Nanotechnology Now

Our NanoNews Digest Sponsors
Heifer International

Wikipedia Affiliate Button

Home > Press > Coal could yield treatment for traumatic injuries: Rice, Texas A&M, UTHealth scientists discover coal-derived ‘dots’ are effective antioxidant

Coal-derived graphene quantum dots as seen under an electron microscope. Rice University scientists have modified the dots to serve as antioxidants. (Credit: Tour Group/Rice University)
Coal-derived graphene quantum dots as seen under an electron microscope. Rice University scientists have modified the dots to serve as antioxidants. (Credit: Tour Group/Rice University)

Abstract:
Graphene quantum dots drawn from common coal may be the basis for an effective antioxidant for people who suffer traumatic brain injuries, strokes or heart attacks.

Coal could yield treatment for traumatic injuries: Rice, Texas A&M, UTHealth scientists discover coal-derived ‘dots’ are effective antioxidant

Houston, TX | Posted on April 25th, 2019

Their ability to quench oxidative stress after such injuries is the subject of a study by scientists at Rice University, the Texas A&M Health Science Center and the McGovern Medical School at The University of Texas Health Science Center at Houston (UTHealth).

Quantum dots are semiconducting materials small enough to exhibit quantum mechanical properties that only appear at the nanoscale.

Rice chemist James Tour, A&M neurologist Thomas Kent and UTHealth biochemist Ah-Lim Tsai and their teams found the biocompatible dots, when modified with a common polymer, are effective mimics of the body's own superoxide dismutase, one of many natural enzymes that keep oxidative stress in check.

But because natural antioxidants can be overwhelmed by the rapid production of reactive oxygen species (ROS) that race to heal an injury, the team has been working for years to see if a quick injection of reactive nanomaterials can limit the collateral damage these free radicals can cause to healthy cells.

An earlier study by the trio showed that hydrophilic clusters modified with polyethylene glycol (PEG) to improve their solubility and biological stability are effective at quenching oxidative stress, as a single nanoparticle had the ability to neutralize thousands of ROS molecules.

"Replacing our earlier nanoparticles with coal-derived quantum dots makes it much simpler and less expensive to produce these potentially therapeutic materials," Tour said. "It opens the door to more readily accessible therapies."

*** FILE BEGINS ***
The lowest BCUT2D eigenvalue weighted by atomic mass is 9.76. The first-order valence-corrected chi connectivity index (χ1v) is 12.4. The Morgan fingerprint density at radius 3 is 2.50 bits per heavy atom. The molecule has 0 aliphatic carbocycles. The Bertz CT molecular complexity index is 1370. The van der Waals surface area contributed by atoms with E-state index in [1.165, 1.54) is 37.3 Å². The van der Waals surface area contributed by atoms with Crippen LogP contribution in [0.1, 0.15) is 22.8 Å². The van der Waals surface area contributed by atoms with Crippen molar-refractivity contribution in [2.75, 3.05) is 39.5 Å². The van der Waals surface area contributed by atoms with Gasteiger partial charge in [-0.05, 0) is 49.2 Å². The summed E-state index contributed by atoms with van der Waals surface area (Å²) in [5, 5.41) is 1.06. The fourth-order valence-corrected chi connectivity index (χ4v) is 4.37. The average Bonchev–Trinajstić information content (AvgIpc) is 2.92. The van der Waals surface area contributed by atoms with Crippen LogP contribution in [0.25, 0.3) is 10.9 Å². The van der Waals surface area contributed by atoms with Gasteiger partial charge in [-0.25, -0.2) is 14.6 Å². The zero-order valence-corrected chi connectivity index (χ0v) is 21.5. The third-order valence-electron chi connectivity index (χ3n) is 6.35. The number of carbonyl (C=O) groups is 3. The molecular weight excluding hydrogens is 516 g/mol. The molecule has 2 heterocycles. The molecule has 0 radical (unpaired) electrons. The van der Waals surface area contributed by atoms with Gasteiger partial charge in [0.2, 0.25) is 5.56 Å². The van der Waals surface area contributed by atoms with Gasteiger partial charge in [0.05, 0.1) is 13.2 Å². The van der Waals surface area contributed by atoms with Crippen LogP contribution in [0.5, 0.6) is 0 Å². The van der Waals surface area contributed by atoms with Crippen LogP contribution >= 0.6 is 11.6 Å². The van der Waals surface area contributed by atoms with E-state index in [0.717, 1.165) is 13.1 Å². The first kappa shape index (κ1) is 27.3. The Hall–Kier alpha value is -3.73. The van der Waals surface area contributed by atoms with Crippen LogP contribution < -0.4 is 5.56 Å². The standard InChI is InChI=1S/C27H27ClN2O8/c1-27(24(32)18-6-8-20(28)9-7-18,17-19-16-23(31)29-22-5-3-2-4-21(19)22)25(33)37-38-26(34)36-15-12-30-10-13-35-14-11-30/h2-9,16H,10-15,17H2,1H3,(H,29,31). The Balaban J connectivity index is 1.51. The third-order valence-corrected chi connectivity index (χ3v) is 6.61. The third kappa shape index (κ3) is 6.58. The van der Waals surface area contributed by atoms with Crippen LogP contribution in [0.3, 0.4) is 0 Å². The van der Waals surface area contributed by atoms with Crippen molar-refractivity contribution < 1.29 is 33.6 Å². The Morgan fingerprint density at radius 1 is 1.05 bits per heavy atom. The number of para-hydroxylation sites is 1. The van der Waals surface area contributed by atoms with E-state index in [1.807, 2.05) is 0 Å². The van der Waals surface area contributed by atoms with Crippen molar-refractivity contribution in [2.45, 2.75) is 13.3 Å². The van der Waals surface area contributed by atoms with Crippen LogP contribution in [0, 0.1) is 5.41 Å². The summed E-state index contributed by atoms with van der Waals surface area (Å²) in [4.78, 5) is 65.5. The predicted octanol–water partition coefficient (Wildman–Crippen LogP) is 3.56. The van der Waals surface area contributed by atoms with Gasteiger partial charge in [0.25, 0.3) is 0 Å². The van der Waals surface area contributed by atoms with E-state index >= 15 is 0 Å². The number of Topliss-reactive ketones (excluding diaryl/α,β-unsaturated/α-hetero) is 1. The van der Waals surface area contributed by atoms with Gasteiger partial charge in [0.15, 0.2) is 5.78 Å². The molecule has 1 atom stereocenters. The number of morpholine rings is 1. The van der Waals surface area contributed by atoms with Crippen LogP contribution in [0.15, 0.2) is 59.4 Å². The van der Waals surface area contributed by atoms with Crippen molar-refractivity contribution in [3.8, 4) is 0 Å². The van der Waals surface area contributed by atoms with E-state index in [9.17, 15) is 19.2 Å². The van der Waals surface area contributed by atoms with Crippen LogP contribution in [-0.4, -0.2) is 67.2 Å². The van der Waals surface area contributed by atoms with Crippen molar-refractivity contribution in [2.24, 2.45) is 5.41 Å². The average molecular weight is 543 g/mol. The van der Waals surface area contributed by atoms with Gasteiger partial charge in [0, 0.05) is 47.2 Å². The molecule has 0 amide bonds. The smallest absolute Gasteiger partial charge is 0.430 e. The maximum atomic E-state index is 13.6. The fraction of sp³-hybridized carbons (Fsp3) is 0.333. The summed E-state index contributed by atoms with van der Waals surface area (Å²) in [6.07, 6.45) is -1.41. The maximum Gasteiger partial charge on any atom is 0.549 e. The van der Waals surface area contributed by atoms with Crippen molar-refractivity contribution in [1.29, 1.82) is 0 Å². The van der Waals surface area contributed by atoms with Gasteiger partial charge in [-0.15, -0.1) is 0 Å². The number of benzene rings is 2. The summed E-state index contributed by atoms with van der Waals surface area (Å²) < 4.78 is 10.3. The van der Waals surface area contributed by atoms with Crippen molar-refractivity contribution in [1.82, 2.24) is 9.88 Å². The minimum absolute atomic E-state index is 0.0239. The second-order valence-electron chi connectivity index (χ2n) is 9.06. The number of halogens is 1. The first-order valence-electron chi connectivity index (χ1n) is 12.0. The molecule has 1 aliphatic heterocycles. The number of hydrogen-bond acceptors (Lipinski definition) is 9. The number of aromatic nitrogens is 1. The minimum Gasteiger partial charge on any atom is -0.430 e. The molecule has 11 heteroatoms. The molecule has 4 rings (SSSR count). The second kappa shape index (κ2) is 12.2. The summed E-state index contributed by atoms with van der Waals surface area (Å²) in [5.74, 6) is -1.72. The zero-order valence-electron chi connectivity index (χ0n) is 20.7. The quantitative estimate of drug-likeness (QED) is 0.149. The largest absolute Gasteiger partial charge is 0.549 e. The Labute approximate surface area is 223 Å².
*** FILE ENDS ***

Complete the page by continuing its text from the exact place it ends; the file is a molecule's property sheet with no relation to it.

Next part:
Tests on cell lines showed a mix of PEG and graphene quantum dots from common coal is just as effective at halting damage from superoxide and hydrogen peroxides as the earlier materials, but the dots themselves are more disclike than the ribbonlike clusters.

The results appear in the American Chemical Society journal ACS Applied Materials & Interfaces.

The Tour lab first extracted quantum dots from coal in 2013 and reported on their potential for medical imaging, sensing, electronic and photovoltaic applications. A subsequent study showed how they can be engineered for specific semiconducting properties.

In the new study, the researchers evaluated the dots' electrochemical, chemical and biological activity. The Rice lab chemically extracted quantum dots from inexpensive bituminous and anthracite coal, modified them with the polymer and tested their abilities on live cells from rodents.

The results showed that quantum dot doses in various concentrations were highly effective at protecting cells from oxidation, even if the doses were delayed by 15 minutes after the researchers added damaging hydrogen peroxide to the cell culture dishes.

The disclike, 3-5-nanometer bituminous quantum dots are smaller than the 10-20-nanometer anthracite dots. The researchers found the level of protection was dose-dependent for both types of particles, but that the larger anthracite-derived dots protected more cells at lower concentrations.

"Although they both work in cells, in vivo, the smaller ones are more effective," Tour said. "The larger ones likely have trouble accessing the brain as well."

Rice graduate students Lizanne Nilewski and Kimberly Mendoza, also an intern at Baylor College of Medicine, and postdoctoral researcher Almaz Jalilov are lead authors of the paper. Co-authors are UTHealth research scientist Vladimir Berka and hematology instructor Gang Wu; Rice graduate students William Sikkema, Andrew Metzger, Ruquan Ye, Rui Zhang, Duy Xuan Luong, Tuo Wang and Emily McHugh; Paul Derry, an assistant professor at Texas A&M, and Rice alumnus Errol Loïc Samuel, group leader of biophysical chemistry at Baylor.

Tour is the T.T. and W.F. Chao Chair in Chemistry as well as a professor of computer science and of materials science and nanoengineering at Rice. Kent is the Robert A. Welch Chair Professor in the Institute of Biosciences and Technology at Texas A&M-Houston Campus and an adjunct professor at Houston Methodist Hospital. Tsai is a professor of hematology at UTHealth.

The Alliance for NanoHealth, the National Institutes of Health, the Dunn Foundation, the National Defense Science Engineering Graduate Fellowship and the Welch Foundation supported the research.

####

About Rice University
Located on a 300-acre forested campus in Houston, Rice University is consistently ranked among the nation’s top 20 universities by U.S. News & World Report. Rice has highly respected schools of Architecture, Business, Continuing Studies, Engineering, Humanities, Music, Natural Sciences and Social Sciences and is home to the Baker Institute for Public Policy. With 3,962 undergraduates and 3,027 graduate students, Rice’s undergraduate student-to-faculty ratio is just under 6-to-1. Its residential college system builds close-knit communities and lifelong friendships, just one reason why Rice is ranked No. 1 for lots of race/class interaction and No. 2 for quality of life by the Princeton Review. Rice is also rated as a best value among private universities by Kiplinger’s Personal Finance.